We didn’t see the caves coming. On our first day of our Mississippi road trip in May 2018 to talk to people about why they fly the Confederate flag, Kate Medley and I were having trouble finding flags in yards. In fact, we were driving up and down Jefferson Davis Street in Greenwood, which seemed an obvious place to start, peering inside open garages from the street to see if we could spot either a Mississippi or Confederate flag. But, nada.
As soon as we arrived for our nearby appointment with Larry McCluney Jr., he ushered us immediately into his attic, which was filled with Confederate items—even a North-vs.-South chess set, among his ancestors’ photos, Confederate flag curtains, re-enactor costumes, books and Civil War Stratego game. We were surrounded by more Confederate emblems than we could take in all at once.
The next morning, we visited Ira and Lindy Isonhood in their “retreat” home, where we saw his man cave—with animal heads, a gun cabinet and lots of Ole Miss and Colonel Reb memorabilia. There seemed to be a folded Confederate flag on the shelf, but of course his big flag was flying out back.
It wasn’t until we left teacher Kevin Davis’ home that we had detected a pattern. It wasn’t apparent at first. Davis didn’t even fly a Confederate flag in his yard, although he’s a fan of it. But as we were saying goodbye, he suddenly said he had something to show us. We follow him back into his study where he entertains genealogy visitors. “You’ve been holding out on us,” Kate said, smiling as she pulled out her cameras.
The room wasn’t as flagged up as McCluney’s, but he has a large “Stainless Banner,” the 1863 second flag of the Confederate States of America—the Mississippi flag without the three stripes—and a few versions of the iconic Robert E. Lee flag (the Confederate battle flag) scattered around, including on a mug. The walls are covered with old framed photographs, and he points one-by-one to ancestors with beefy mustaches and long beards who fought in the war, the first one with photography.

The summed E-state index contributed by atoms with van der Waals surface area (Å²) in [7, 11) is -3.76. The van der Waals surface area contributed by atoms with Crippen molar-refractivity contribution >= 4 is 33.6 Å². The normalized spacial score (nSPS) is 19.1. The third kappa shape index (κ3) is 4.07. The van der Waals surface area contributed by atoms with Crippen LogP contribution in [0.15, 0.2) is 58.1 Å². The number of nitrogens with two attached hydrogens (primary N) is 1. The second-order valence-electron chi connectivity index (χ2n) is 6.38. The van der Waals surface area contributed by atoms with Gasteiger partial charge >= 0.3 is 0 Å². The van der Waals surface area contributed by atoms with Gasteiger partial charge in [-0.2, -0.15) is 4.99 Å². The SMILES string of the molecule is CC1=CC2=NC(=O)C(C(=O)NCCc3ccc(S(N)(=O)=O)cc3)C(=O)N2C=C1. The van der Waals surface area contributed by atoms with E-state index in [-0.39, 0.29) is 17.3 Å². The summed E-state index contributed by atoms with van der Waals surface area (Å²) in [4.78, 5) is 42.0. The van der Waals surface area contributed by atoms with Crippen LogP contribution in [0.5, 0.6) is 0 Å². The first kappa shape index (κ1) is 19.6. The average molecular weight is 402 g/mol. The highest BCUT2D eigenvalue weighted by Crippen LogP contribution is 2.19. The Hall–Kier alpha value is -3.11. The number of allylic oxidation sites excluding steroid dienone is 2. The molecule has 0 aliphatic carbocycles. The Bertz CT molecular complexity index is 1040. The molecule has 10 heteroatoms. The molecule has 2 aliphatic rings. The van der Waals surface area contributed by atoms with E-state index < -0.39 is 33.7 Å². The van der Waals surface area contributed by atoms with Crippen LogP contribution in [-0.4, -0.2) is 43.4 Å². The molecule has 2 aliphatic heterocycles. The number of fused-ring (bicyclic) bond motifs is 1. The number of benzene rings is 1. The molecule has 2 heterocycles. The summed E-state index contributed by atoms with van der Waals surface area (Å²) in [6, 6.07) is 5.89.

After we left, Kate mentioned all the “Confederate man caves” we’d seen so far—every man we’d interviewed had one. That wouldn’t change with the last male flag fan we found. As soon as we walked into his home in Seminary, Joe Barnes showed us his back guest room. It had more of a sweetness feel to it, with toy Colonel Rebs and various Ole Miss memorabilia. (He stopped going to Ole Miss games after they banned the rebel flag, but still watches on TV.)
Kate was right: Four men interviewed, four Confederate man caves—and it was their idea to show them off to us.
Thinking back on it, I recalled what Roslyn Stuart had said to me at the Flag Heads store in Seminary, which is filled to the brim with rebel-flag schlock.
Stuart told me that many Confederate and Mississippi flag supporters are no longer openly flying one, choosing to hide them on their back porches and decks, especially since the picture of murderer Dylann Roof emerged holding one, re-igniting the movement to remove the Confederate emblem from the Mississippi state flag.
Or, they keep them in their guest rooms, it seems.